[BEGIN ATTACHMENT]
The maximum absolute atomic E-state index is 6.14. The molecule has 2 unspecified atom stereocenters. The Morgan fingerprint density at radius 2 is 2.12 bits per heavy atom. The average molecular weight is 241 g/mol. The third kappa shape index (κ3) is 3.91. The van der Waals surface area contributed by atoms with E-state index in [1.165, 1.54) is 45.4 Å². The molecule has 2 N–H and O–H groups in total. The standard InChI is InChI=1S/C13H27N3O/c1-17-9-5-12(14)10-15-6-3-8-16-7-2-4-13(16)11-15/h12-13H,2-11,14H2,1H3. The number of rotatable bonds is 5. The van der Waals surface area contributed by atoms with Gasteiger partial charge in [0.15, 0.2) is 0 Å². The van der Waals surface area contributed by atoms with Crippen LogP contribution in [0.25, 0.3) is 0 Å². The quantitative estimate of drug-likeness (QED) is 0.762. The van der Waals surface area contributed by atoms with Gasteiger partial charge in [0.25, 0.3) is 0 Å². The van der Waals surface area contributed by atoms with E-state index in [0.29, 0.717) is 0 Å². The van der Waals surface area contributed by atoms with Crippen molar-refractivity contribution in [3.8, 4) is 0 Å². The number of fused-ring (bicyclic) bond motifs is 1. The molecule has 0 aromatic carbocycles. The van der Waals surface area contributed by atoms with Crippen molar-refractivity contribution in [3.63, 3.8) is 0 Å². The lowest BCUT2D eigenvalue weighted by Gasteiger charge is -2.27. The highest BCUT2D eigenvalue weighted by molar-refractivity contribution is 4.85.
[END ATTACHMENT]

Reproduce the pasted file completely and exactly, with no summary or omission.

The maximum absolute atomic E-state index is 6.14. The molecule has 2 unspecified atom stereocenters. The Morgan fingerprint density at radius 2 is 2.12 bits per heavy atom. The average molecular weight is 241 g/mol. The third kappa shape index (κ3) is 3.91. The van der Waals surface area contributed by atoms with E-state index in [1.165, 1.54) is 45.4 Å². The molecule has 2 N–H and O–H groups in total. The standard InChI is InChI=1S/C13H27N3O/c1-17-9-5-12(14)10-15-6-3-8-16-7-2-4-13(16)11-15/h12-13H,2-11,14H2,1H3. The number of rotatable bonds is 5. The van der Waals surface area contributed by atoms with Gasteiger partial charge in [0.15, 0.2) is 0 Å². The van der Waals surface area contributed by atoms with Crippen LogP contribution in [0.25, 0.3) is 0 Å². The quantitative estimate of drug-likeness (QED) is 0.762. The van der Waals surface area contributed by atoms with Gasteiger partial charge in [0.25, 0.3) is 0 Å². The van der Waals surface area contributed by atoms with E-state index in [0.29, 0.717) is 0 Å². The van der Waals surface area contributed by atoms with Crippen molar-refractivity contribution in [3.8, 4) is 0 Å². The number of fused-ring (bicyclic) bond motifs is 1. The molecule has 0 aromatic carbocycles. The van der Waals surface area contributed by atoms with Crippen molar-refractivity contribution in [3.63, 3.8) is 0 Å². The lowest BCUT2D eigenvalue weighted by Gasteiger charge is -2.27. The highest BCUT2D eigenvalue weighted by molar-refractivity contribution is 4.85.